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Oenocarpus distichus.jpg
Oenocarpus distichus
Scientific classification
Kingdom: Plantae
(unranked): Angiosperms
(unranked): Monocots
(unranked): Commelinids
Order: Arecales[verification needed]
Family: Arecaceae
Subfamily: Arecoideae
Tribe: Areceae
Genus: Oenocarpus

9+1, see text


Jessenia H.Karst.[1]

Oenocarpus mapora

Oenocarpus is a genus of pinnate-leaved palms (Arecaceae) native to Trinidad, southern Central and tropical South America. With nine species and one natural hybrid, the genus is distributed from Costa Rica and Trinidad in the north to Brazil and Bolivia in the south.

Common names in their native range are bacaba in Brazil, and palma milpesos (or just milpesos) in Spanish-speaking countries. These terms may also refer to the most well-known member of this genus, O. bacaba, but more precise common names exist for that species.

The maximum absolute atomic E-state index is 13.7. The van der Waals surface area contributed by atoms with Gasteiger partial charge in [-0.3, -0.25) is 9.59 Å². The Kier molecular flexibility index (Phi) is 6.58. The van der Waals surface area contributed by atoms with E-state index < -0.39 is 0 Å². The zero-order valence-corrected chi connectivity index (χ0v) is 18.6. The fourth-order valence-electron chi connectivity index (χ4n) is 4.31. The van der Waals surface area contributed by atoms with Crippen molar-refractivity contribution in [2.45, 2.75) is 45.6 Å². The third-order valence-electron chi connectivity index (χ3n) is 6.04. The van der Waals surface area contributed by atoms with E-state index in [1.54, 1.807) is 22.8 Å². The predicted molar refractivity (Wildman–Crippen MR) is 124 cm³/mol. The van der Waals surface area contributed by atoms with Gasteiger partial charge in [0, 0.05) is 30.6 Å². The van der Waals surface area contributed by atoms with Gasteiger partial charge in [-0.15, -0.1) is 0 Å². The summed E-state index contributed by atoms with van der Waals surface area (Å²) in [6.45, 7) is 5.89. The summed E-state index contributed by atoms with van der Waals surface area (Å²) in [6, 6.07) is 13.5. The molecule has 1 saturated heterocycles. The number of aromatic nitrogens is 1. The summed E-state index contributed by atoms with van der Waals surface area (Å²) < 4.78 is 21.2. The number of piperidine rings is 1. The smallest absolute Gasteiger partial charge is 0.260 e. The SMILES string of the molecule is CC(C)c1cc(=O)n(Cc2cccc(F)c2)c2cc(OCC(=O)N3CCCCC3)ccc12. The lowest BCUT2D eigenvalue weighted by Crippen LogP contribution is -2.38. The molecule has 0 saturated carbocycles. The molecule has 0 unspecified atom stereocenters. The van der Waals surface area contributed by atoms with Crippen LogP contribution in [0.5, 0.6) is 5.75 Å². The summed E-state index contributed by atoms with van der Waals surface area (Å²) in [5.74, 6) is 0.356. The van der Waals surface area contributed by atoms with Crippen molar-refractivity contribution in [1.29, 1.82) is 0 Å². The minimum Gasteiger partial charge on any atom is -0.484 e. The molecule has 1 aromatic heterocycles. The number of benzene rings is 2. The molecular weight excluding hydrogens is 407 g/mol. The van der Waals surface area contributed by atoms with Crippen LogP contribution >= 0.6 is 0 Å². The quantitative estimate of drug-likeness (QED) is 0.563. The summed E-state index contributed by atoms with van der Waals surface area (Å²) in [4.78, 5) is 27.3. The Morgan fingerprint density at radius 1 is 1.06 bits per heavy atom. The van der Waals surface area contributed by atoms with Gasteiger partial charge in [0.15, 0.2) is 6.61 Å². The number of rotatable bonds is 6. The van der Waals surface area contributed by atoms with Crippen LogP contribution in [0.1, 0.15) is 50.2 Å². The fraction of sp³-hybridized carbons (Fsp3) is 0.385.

The fruit of Oenocarpus palms are food for various animals, such as the Green Aracari (Pteroglossus viridis) for which O. bacaba fruit are a mainstay food. They are also locally eaten by humans, and these palms are also used in folk medicine. Their wood is useful for handicraft and the fruits can also be used to produce oil, which is of excellent quality and was used as a substitute for olive oil during WW2.

List of species[edit]

The currently-accepted species of Oenocarpus are:[1]


  1. ^ a b Govaerts et al. (2004)


  • Govaerts, R.; Dransfield, J.; Zona, S.; Hodel, D.R. & Henderson, A. (2004): World Checklist of Arecaceae – Oenocarpus. The Board of Trustees of the Royal Botanic Gardens, Kew. Retrieved 2008-DEC-24.